Clearly, there is something about organization B you like–tell them what that is. Who knows, maybe there are other people who have “switched sides” as well.

  14. working stiff :

    I was wondering if any corporettes had read the recent NYT/dealbook articles on the woes of young, suddenly unemployed finance types and a related op-ed, written by a current Yale student, on the evils and inherent problems with big bank recruiting on Ivy league campuses I’ll post the links in a separate comment.

    Personally, I think the article about the finance types was a bit unfair, and really skewered these 20-somethings whose biggest mistake was probably agreeing to be interviewed. Not that they need or deserve special sympathy, but the general outcry over the article was alarming – some of the comments were vicious. Did anyone see them / agree with them / disagree with them?

    On the Yale op-ed, I thought it had some interesting points, but as someone who went through an investment bank program after graduation, I actually think they have merit. I didn’t stay in banking, I left after 2 years. But yes, I did pick up a lot of great skills that have served me well in my career (which has nothing to do with Wall Street) and there is something to be said for the rigor and forced learning curve that these programs put you through. A few years later, you’re a much more valuable hire for all kinds of corporate and non-corporate roles — same goes for consulting programs.

    I agree, it would be nice if fewer of our “best and brightest” went into Wall Street and more of them went to work on fixing major world issues. But in that case I really think we have to start earlier and get more people interested in math and science and engineering so that someday, they can start solving some of our world problems around energy, the environment, world hunger, etc. If we’re waiting for the on-campus recruiting office to do that for us, I think that’s way too late.

    Ok, enough rambling. Just wondering if anyone else had seen those articles and had any thoughts about them. Happy Thanksgiving!

    • working stiff :
      • thanks for your responses. I’m not sure how “start earlier and get more people interested in math/science/engineering” would ever be easy. if that’s how you read the comment, that certainly wasn’t the intent … yes, i do realize that you can’t just say, “hey kids, be an engineer!” and fix the problem. but just because it’s not easy, doesn’t mean it’s not worth doing, especially when you have all this smart young talent at stake and the financial industry is snagging the lion’s share of them.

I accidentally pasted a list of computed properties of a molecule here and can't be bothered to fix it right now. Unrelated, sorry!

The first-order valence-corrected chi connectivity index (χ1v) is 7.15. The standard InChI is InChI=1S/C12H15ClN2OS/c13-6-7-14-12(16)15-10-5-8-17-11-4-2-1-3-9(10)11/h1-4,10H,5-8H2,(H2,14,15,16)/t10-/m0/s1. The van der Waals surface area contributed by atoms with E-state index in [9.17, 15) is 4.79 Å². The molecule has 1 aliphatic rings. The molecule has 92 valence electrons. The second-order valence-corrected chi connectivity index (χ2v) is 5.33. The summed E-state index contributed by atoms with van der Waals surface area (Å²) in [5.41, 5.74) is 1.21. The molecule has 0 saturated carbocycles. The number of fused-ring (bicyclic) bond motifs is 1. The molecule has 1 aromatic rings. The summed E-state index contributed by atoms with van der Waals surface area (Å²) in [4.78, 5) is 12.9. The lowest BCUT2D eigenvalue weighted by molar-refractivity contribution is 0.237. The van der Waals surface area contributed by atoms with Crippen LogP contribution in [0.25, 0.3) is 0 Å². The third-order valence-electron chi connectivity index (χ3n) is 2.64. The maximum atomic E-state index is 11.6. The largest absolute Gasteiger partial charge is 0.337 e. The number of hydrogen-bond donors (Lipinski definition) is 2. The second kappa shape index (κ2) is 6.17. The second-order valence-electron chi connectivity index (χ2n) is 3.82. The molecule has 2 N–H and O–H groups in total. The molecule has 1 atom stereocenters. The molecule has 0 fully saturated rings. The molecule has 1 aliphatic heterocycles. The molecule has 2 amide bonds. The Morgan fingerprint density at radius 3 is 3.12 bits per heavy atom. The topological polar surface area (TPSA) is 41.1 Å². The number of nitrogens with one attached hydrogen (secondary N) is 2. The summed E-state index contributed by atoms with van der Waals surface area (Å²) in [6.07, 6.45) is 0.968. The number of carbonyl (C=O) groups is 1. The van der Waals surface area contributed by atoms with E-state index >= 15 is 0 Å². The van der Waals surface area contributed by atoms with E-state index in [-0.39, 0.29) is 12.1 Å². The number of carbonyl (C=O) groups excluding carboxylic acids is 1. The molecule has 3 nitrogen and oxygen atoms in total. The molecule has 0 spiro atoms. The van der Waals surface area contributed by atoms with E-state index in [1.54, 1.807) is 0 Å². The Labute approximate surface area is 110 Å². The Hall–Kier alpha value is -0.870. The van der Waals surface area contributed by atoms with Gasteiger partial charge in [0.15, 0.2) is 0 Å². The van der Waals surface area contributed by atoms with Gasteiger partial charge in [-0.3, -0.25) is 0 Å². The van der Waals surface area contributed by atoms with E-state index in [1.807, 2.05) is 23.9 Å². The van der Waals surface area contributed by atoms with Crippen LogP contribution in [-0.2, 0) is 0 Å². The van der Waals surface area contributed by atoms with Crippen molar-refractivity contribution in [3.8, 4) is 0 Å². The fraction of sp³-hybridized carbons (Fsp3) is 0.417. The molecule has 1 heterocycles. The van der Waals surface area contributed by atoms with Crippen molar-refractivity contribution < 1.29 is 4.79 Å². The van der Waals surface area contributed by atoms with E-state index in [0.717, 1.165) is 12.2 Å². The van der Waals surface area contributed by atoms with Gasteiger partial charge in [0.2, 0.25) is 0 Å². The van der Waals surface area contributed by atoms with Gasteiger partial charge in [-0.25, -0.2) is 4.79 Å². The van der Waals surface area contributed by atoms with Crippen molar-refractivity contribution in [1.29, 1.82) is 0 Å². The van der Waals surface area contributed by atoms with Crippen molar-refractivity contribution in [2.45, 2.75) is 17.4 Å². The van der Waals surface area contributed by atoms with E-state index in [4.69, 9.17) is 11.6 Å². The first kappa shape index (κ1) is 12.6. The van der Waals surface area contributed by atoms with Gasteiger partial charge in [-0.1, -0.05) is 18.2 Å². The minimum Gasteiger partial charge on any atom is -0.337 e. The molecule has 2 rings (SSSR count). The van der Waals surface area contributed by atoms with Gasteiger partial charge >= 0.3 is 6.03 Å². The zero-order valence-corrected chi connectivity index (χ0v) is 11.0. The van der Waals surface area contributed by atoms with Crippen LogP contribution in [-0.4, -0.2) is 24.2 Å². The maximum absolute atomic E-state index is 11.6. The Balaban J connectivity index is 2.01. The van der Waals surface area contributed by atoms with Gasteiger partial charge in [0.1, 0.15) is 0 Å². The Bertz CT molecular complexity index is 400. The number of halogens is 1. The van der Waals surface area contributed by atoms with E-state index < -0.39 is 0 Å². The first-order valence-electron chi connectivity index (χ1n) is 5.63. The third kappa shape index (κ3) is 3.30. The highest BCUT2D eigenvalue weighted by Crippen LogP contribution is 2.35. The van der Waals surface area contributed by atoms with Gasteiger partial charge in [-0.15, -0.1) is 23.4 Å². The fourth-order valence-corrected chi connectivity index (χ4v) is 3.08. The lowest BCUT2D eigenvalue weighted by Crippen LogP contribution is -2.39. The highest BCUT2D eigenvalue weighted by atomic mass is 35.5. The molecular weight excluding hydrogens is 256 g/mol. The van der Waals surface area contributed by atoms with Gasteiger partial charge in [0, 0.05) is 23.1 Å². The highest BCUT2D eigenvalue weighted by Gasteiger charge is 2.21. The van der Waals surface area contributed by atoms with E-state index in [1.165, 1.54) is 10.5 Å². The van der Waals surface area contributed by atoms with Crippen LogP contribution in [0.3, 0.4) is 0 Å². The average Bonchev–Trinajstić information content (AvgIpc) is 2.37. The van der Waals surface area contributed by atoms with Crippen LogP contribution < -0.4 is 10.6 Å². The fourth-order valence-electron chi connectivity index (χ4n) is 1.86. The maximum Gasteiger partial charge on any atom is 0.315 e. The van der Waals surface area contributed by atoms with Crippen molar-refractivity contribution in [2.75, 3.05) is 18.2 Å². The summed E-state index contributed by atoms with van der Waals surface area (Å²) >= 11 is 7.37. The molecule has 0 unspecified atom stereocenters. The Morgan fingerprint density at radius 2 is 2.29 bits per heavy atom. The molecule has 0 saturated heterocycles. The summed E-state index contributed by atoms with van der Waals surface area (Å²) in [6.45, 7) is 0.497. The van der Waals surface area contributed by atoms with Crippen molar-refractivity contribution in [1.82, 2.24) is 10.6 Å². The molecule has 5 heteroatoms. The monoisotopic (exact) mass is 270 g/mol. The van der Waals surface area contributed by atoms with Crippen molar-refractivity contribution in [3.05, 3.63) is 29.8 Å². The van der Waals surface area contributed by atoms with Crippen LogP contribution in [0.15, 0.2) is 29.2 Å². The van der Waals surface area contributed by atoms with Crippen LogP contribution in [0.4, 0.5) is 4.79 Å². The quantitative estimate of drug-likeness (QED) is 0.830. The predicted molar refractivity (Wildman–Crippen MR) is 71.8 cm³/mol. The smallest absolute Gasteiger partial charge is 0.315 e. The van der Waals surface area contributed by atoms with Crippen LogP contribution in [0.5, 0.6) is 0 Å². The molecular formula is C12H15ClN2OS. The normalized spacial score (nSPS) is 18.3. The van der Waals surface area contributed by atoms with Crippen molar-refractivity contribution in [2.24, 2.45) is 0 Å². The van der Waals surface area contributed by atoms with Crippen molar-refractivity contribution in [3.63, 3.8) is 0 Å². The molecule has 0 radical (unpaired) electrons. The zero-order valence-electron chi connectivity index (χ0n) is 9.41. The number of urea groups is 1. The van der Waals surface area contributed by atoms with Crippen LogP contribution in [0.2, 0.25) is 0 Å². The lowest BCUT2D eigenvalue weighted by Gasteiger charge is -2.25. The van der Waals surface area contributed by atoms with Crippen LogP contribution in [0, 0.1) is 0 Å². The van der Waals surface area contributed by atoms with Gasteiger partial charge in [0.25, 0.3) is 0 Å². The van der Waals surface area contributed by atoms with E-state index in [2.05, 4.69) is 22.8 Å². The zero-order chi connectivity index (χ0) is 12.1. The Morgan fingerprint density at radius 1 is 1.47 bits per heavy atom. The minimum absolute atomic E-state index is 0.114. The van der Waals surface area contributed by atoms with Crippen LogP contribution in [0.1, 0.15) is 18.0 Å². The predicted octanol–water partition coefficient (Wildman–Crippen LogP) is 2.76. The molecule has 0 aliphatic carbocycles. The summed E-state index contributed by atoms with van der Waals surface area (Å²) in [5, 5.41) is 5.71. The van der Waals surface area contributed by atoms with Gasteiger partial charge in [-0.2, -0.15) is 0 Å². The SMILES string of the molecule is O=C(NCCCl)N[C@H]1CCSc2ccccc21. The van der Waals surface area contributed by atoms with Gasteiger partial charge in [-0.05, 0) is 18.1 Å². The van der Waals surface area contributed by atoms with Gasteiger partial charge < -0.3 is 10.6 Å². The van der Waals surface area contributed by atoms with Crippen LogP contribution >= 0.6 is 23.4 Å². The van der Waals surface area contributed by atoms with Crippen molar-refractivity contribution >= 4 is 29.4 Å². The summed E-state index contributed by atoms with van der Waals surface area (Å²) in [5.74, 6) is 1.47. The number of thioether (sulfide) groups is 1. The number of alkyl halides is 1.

driving more interest in math, science, and other fields — fields with more specialized expertise, that is, and with students more likely to fuel industries other than finance — would, by definition, mean starting young, and also making those fields more attractive, including trying to address many of the issues you are highlighting (the crazy workloads, the poor job market, the high tuition, the sexism). yes, it’s a long, slow, complex process, but so is the trend that got us here – a 15, 20 year path of steadily increasing wealth built by the financial industry, and an equal erosion of value in fields that used to be more attractive to students. anyway, if we could make these other needed fields more appealing, and make the career path more apparent, perhaps we wouldn’t have so many students heading to finance for lack of other clear goals.

        anyway – the article was actually about on-campus recruitment of banks. thanks for listening, though.

        • The thing is, if I could start over, I would have majored in economics or finance instead of engineering. I always liked money/business stuff, but fell into engineering because I was good at math and science. Once I got into law school I focused on financial classes and loved all of them.

          • Economics would have been fine, too. Plenty of math and world problems to solve there! ;)

      • LadyEnginerd :

        Made me think of this article – the argument is that finance cannibalizes entrepreneurship in other sectors of the economy by paying huge amounts of money to those who are best prepared to innovate:
        http://blogs.berkeley.edu/2011/03/29/friends-dont-let-friends-get-into-finance/

        Oh, and I absolutely agree that we need people not to be afraid of STEM. We don’t necessarily need more engineers, but we do need more people to be trained to think like scientists and logically test hypotheses. Unfortunately that’s an uphill battle given that not only the general public, but also many elementary school teachers think of science and math as a subject they didn’t like in school with lots of confusing facts as opposed to training in how to problem-solve.